8. I forget what 8 was for
I don’t actually have five new-release books that I read this year that deserve a spot on the worst-of list. Yet I am the type of hater who really wants to punish the two following despicable titles with 9 and 10 spots. Read on!

9. A Hologram for the King, by Dave Eggers
I don’t know why a writer as great as Dave Eggers published two books this year, if they were both going to be so bad. This one, I hear, is the less-bad than The Circle, but both seem to share the same flaws of being unrealistic thrillers with a naive reliance on liberal cultural bogeymen. This one is about a down-on-his-luck businessman who goes to Saudi Arabia to try to sell a technology to the Saudi king. Eggers has such a storytelling knack that it’s a compelling read on the surface, until the reader starts to find the characters hackneyed–faceless Chinese competition! inscrutable Arab partners! Americans who don’t make anything anymore!–and the moral quandaries manipulative and false. From such a talented writer, this was truly a shame.

10. Storm Front, by “John Sandford”
The death of a great line of police procedurals is worth noting, and mourning. No one ever said that John Sandford’s Prey series, or its spinoff starring the Virgil Flowers character, was great literature, but they were extremely well-written, well-plotted, very funny books with a pitch-perfect sense of place. Sandford has now gone the ghost-writing route and the fans, myself included, are screaming in horror as beloved characters stagger around, half-animated, like farcical zombie versions of themselves. If anything is an argument for good writing transcending genre, this is it. Sandford’s accomplishment, turns out, can’t be automated.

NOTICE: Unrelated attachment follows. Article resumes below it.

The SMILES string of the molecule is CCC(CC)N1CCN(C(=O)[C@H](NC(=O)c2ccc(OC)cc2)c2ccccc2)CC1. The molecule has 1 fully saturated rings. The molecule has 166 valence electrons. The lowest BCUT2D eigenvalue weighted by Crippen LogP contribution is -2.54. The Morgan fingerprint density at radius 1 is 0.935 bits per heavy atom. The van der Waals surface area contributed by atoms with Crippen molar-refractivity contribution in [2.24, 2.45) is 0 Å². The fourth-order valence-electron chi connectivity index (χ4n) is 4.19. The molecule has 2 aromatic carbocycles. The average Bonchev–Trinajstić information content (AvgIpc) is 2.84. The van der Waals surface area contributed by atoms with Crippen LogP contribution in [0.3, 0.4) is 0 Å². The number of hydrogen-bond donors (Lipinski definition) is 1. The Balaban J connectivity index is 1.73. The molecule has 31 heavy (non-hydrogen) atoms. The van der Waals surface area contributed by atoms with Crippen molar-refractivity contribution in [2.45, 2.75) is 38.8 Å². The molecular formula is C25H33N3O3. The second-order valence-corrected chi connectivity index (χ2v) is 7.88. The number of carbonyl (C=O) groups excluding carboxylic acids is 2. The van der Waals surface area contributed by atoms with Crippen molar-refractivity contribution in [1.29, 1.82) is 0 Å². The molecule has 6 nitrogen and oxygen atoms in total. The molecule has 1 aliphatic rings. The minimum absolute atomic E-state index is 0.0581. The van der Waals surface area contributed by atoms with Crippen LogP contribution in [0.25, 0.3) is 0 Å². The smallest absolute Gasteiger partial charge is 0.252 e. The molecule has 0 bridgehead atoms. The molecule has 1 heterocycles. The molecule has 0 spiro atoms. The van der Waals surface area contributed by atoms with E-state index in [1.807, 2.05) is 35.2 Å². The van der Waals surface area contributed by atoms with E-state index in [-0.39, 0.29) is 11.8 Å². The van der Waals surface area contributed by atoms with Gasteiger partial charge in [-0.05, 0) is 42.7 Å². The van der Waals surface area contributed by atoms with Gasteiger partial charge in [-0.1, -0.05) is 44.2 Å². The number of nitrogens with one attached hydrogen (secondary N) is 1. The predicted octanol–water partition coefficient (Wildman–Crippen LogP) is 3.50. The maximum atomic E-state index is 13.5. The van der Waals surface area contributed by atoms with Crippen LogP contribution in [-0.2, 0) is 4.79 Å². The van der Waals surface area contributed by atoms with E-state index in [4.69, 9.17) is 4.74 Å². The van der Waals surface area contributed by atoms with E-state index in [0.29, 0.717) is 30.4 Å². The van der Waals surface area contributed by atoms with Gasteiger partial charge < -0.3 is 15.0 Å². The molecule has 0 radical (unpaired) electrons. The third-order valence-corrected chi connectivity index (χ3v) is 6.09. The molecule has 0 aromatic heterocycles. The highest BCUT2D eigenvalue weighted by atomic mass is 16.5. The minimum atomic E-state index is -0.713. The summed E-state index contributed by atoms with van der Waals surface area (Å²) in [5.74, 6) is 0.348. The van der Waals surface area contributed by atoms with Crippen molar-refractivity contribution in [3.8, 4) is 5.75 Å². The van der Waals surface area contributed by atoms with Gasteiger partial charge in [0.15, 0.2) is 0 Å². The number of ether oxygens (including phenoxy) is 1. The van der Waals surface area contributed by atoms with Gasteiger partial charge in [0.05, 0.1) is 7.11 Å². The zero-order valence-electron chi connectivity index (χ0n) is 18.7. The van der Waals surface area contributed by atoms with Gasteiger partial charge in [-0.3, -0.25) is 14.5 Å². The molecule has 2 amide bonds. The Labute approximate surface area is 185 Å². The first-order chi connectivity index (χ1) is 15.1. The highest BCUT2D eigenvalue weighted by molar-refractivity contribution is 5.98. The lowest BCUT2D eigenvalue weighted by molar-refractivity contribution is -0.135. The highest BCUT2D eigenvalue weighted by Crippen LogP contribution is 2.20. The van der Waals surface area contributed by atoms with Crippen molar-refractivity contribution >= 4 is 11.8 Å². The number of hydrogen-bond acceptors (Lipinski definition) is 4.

38. How to Get Filthy Rich in Rising Asia, Mohsin Hamid

23 Dec


This book grabbed me by the guts and didn’t let go; I’m still thinking about the characters a week later, which is a strange feeling when a book is written in the second-person. The hero was “you”–definitely a person who had nothing in common with “me”–and the love interest only “the pretty girl,” yet their stories were so vivid and compelling, and the “you,” once I got used to it, was so deeply embodying, that I’m still wondering what the hero and the pretty girl could have done differently, if anything. Lying in bed at night I’ve found my mind drifting to them, their lives, wondering if they were good lives or bad lives, though of course the answer is just tragically mixed, as ours all are.

The book is about what the title says it’s about, and traces a protagonist from birth in rural poverty (chapter headings like “Move to the City”) up the success arc in an unnamed city that seems to be religiously Muslim, though it’s barely specified beyond the women sometimes going covered. The “How to” of the title is relevant, since the structure is maintained as a faux self-help book. And the observations about life and success are, while probably not actually helpful (since most readers are not trying to get filthy rich in rising Asia), funny and well-played.